Ep 102: What Does Gen X, Y, and Me Believe is the Future of Nurse Anesthesia Profession?

While the CRNA profession continues to remain steady and strong, we’re at a critical point in time if things are going to stay that way. What can be done to motivate and engage the younger generations of CRNAs to be active and involved? We put together a panel for the CANA to discuss the future of the profession and its organizations.

Click the timestamps below to help you navigate through the many topics we discussed.

On This Episode:

One of the ongoing themes for this show is CRNA advocacy and getting younger people more involved. They go hand in hand and both are essential for the future of the profession.

On this episode of Beyond the Mask, we’re going to take a panel approach to the discussion because what better way to find solutions than to hear the opinions of people across every generation. CRNAs will be well-represented on this show thanks to having a Baby Boomer, X, Y, and Millennial all a part of the conversation.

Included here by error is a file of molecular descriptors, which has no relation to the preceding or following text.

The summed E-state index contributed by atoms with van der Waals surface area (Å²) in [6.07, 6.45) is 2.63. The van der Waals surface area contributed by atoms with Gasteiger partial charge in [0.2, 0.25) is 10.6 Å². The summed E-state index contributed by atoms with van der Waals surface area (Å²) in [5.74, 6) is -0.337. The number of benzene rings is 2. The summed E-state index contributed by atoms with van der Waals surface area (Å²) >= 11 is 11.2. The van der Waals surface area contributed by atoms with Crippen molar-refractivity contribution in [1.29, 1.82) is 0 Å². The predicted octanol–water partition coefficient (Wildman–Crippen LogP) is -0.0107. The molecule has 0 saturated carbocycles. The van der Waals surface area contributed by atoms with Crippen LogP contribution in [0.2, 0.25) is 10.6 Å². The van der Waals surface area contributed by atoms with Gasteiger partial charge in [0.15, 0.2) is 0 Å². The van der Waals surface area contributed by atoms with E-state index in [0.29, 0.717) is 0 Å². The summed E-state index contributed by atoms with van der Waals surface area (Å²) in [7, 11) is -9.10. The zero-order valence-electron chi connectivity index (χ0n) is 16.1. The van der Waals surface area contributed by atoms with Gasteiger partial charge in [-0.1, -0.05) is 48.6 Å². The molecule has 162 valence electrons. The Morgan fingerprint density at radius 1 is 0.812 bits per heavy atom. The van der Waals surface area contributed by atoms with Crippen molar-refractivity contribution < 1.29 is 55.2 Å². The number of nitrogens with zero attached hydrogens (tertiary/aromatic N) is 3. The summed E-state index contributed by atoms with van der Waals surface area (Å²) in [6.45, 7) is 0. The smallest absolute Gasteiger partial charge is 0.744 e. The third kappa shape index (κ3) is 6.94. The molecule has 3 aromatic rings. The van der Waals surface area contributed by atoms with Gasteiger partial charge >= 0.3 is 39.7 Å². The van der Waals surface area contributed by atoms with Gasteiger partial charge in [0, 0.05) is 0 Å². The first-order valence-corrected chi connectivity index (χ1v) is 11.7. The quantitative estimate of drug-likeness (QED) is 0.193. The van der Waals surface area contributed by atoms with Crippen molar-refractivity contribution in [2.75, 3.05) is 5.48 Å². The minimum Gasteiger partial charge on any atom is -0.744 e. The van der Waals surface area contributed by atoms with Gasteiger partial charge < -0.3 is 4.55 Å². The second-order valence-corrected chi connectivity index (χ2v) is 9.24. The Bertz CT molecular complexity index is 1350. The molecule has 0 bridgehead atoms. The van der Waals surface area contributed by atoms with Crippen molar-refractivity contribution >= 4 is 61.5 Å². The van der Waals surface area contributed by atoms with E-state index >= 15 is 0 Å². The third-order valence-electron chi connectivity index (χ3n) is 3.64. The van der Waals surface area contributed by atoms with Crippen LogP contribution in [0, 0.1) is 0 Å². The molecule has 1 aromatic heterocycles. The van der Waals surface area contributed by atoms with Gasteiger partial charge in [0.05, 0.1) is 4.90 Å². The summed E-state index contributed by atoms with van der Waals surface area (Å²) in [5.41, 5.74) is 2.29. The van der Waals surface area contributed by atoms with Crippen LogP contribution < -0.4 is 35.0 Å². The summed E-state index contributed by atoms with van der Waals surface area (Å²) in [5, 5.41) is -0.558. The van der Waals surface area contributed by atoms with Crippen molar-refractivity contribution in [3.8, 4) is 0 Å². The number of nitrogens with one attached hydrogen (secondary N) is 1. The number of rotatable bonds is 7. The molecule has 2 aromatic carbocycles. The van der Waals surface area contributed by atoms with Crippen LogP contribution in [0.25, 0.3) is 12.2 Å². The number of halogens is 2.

Our panel today includes Keiran Shamash, Ace Panes, William Santos and Rachelle Young.

There will be a number of different angles to this overall topic of what the future of the nurse anesthesia profession will look like. One question that comes up a lot during this show is whether the profession is too reactive? Is it going to take a threat to salary or work or some other aspect of the job that will push people act or can it be done before that tipping point?

Each of our guests will answer those questions, which also lead us into asking about what can be done to change the perception of CRNAs. Will a name change to anesthesiologist be a positive or negative? We’ll all weigh in on that debate and provide different perspectives on what that could accomplish.

The whole idea is to get a wide range of opinions and perspectives on each of these matters. Working together to build on the foundation that’s already been laid and continue to grow is essential for all CRNAs. We’d love to hear your opinion on the topics discussed in this episode so please reach out or connect with us on Facebook.